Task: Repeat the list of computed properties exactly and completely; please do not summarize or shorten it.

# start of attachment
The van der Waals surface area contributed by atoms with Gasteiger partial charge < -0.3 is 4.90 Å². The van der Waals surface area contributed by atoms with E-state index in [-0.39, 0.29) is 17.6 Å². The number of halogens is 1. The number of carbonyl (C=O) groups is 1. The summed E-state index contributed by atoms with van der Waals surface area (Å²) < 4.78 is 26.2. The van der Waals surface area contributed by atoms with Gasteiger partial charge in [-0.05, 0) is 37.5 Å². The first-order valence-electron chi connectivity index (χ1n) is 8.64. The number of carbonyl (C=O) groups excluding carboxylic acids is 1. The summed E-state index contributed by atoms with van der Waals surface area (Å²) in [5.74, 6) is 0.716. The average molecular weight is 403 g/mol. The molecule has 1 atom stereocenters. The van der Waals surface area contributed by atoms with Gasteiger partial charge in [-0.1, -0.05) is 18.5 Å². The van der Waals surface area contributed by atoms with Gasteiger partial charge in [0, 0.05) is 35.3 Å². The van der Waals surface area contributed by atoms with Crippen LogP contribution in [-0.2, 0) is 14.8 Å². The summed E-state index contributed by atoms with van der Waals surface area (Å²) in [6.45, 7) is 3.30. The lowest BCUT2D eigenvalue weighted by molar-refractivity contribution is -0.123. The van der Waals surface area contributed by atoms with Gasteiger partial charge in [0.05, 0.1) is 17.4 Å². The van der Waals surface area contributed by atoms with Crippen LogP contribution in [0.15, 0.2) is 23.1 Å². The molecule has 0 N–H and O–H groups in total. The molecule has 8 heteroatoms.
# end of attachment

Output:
The van der Waals surface area contributed by atoms with Gasteiger partial charge < -0.3 is 4.90 Å². The van der Waals surface area contributed by atoms with E-state index in [-0.39, 0.29) is 17.6 Å². The number of halogens is 1. The number of carbonyl (C=O) groups is 1. The summed E-state index contributed by atoms with van der Waals surface area (Å²) < 4.78 is 26.2. The van der Waals surface area contributed by atoms with Gasteiger partial charge in [-0.05, 0) is 37.5 Å². The first-order valence-electron chi connectivity index (χ1n) is 8.64. The number of carbonyl (C=O) groups excluding carboxylic acids is 1. The summed E-state index contributed by atoms with van der Waals surface area (Å²) in [5.74, 6) is 0.716. The average molecular weight is 403 g/mol. The molecule has 1 atom stereocenters. The van der Waals surface area contributed by atoms with Gasteiger partial charge in [-0.1, -0.05) is 18.5 Å². The van der Waals surface area contributed by atoms with Gasteiger partial charge in [0, 0.05) is 35.3 Å². The van der Waals surface area contributed by atoms with Crippen LogP contribution in [-0.2, 0) is 14.8 Å². The summed E-state index contributed by atoms with van der Waals surface area (Å²) in [6.45, 7) is 3.30. The lowest BCUT2D eigenvalue weighted by molar-refractivity contribution is -0.123. The van der Waals surface area contributed by atoms with Gasteiger partial charge in [0.05, 0.1) is 17.4 Å². The van der Waals surface area contributed by atoms with Crippen LogP contribution in [0.15, 0.2) is 23.1 Å². The molecule has 0 N–H and O–H groups in total. The molecule has 8 heteroatoms.